• Benchmarking Limitations – Quite often Procurement rush off and seek out Industry specific benchmark reports to act as a means of determining KPI targets for existing and new suppliers.  This approach can work in limited circumstances but for more complex services should be avoided.  As each Industry, Service Line, and region have their own complexities its not very likely these benchmarks will be comparing like with like in what you are trying to compare.  Instead of apples with apples you are comparing apples with oranges.  Its better to take guidance at the operations level and this will differ by region. The consequence of doing this wrong could be in awarding the wrong supplier the contract.
  • Performance of Suppliers across Asset Types (Wells, Rigs, Refineries) – As suppliers are often providing the service for a particular asset it is important that the work conducted and associated KPIs can be reported on at that particular asset or group of assets.  Key here is the ability to both rollup, and drilldown.
  • Root Cause Analysis Limitations – Too often I see cases where the data gathered is rolled up already by the supplier and passed to the customer for a particular region. While this makes the data collection easier, when you spot a problem you will not be able to drilldown to or even know which particular asset the poor service was delivered to. Without which you are restricted in your ability to perform Root Cause Analysis which is a fundamental concept of improving supplier performance.Often suppliers offer to give you rolled up numbers for say corporate wide Total Recordable Incident Rate (TRIR) or TRIR at a particular region. That will not suffice. While you should accept their Corporate or Regional TRIR value, you still need the Value for TRIR at the Local or Category Line level. One way to do this is to gather Number of Recordable Incidents and Man Hours Worked at the local well site, rig or base level for your operations and compare it to Corporate or Regional Values, That will give you the deviance from their corporate TRIR and all allow you to foster discussions around improvement at that particular asset level.  So make sure that your Scorecard questions are relevant to the asset level that the work relates to. You need to be able to view the data and manage supplier performance at the lowest level possible, the asset (Well, Rig, Plant etc)Its up to all parties to agree that data will be collected at the lowest level and that raw data is preferable over calculated values. Its up to IT to ensure that the supplier supplies this data in the format required, otherwise operations cannot drilldown to find the cause of performance deviation.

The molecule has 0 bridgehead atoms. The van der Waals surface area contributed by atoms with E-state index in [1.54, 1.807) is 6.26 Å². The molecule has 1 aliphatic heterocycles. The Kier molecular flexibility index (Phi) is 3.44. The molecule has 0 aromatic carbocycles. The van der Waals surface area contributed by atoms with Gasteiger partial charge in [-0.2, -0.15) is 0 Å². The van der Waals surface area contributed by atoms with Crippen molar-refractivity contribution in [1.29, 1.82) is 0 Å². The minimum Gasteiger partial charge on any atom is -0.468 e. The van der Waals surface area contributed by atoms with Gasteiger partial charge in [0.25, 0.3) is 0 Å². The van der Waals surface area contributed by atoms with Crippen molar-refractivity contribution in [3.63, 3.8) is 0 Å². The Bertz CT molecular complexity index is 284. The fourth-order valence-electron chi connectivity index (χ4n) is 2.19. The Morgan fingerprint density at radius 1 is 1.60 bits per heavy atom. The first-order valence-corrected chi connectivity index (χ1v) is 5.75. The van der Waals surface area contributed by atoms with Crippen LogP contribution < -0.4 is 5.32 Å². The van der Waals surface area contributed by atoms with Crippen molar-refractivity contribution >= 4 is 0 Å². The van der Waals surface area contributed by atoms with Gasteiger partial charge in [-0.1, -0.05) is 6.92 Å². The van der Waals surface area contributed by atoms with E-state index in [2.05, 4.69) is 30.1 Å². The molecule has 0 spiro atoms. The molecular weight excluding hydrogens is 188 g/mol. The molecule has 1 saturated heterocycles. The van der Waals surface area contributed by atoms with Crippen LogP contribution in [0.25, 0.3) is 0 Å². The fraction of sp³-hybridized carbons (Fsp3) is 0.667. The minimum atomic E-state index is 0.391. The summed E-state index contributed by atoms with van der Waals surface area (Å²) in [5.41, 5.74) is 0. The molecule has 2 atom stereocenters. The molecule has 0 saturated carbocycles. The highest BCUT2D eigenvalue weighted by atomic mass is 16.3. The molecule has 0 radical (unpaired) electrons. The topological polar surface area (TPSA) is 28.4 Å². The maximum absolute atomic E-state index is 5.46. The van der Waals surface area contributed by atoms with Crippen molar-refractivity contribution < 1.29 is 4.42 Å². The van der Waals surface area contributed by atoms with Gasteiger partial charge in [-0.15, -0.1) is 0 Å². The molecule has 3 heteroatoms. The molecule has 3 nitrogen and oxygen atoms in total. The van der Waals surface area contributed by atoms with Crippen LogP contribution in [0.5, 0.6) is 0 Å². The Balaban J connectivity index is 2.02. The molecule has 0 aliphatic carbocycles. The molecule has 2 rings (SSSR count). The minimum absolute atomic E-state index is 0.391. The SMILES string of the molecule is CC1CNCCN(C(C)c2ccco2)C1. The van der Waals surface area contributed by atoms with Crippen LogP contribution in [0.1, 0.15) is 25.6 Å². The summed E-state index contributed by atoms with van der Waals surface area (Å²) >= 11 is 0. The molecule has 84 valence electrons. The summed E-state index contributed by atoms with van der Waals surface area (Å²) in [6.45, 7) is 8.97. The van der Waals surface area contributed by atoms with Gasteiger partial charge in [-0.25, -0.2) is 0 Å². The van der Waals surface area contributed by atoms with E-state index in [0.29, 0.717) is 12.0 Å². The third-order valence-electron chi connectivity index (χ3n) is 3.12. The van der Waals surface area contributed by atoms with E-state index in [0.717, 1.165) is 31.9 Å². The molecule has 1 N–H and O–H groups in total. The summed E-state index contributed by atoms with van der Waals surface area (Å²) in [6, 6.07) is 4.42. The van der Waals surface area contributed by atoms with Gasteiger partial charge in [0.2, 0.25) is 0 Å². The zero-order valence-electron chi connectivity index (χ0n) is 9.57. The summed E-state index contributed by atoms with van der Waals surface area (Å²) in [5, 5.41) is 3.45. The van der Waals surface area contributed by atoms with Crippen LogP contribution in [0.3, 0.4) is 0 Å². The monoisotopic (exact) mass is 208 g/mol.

• Scorecard Overload / Supplier Data IntegrationOne of the biggest challenges is often the time and effort that the Supplier spend filling out scorecards. Often the supplier has such data already in a structured data format in various systems or databases they operate. The brick wall effect comes into play where there are a lot of scorecards to be completed. Imagine a supplier that works providing a service on hundreds of Onshore wells where the average job lasts a few days. If this data is available in Well View or Openwells you should have the feature that facilitates easily importing such data into your SPM system, or better still a direct link / live feed. I’ve seen the huge advantages and cost savings that brings in reducing supplier scorecard overload. Having IT team involved in your initiative and there buy into this automation is key.
  • Hierarchy Complexities (Upstream V Downstream V Midstream) – As each Category often has a different Hierarchy, with different complexities it is very important that the right hierarchy be agreed on implemented for each of the lines of business.  Forcing one Hierarchy that does not work will not allow the flexibility of reporting and rollup necessary for effective supplier management.
  • Competencies – Lack of Category Line Experience / Knowledge Sharing – Another reason that SPM / SRM initiatives can fail is that the people involved in either the Initiative role out did not have the competencies necessary to establish the KPIs to manage the service line.  Hence my continued utterance of the need for Operations involvement at the early stage.  However even with this there is another equally important phase where competencies come into play and that is during the ongoing Performance Reviews / New Business Negotiations.  You need to ensure that the right people are at the Supplier Review Meetings in order to better negotiate with your supplier.  Having only Procurement at the table does not always work.  The people at the meeting must also have a means of sharing both the meeting actions yet any key learnings that came from the review so that these can be captured and used as a knowledge base for future negotiations, or passed to their colleagues in other parts of the world.
  • Initiative Compliance / Policing – Collecting data for SPM / SRM initiatives can give a lot of information on supplier performance yet its only as good as the completeness of the data.  I have seen many cases where scorecards have been entered for jobs that were done well and the scorecards for the poorer jobs remain outstanding.  Whether its an IT role or an Operations role to police this there needs to be a way of ensuring that where a job or service has been done / provided that an associated scorecard has been issued.  That way you can easily maintain a complete record set.   Seeing just good data does nothing for fostering improvement.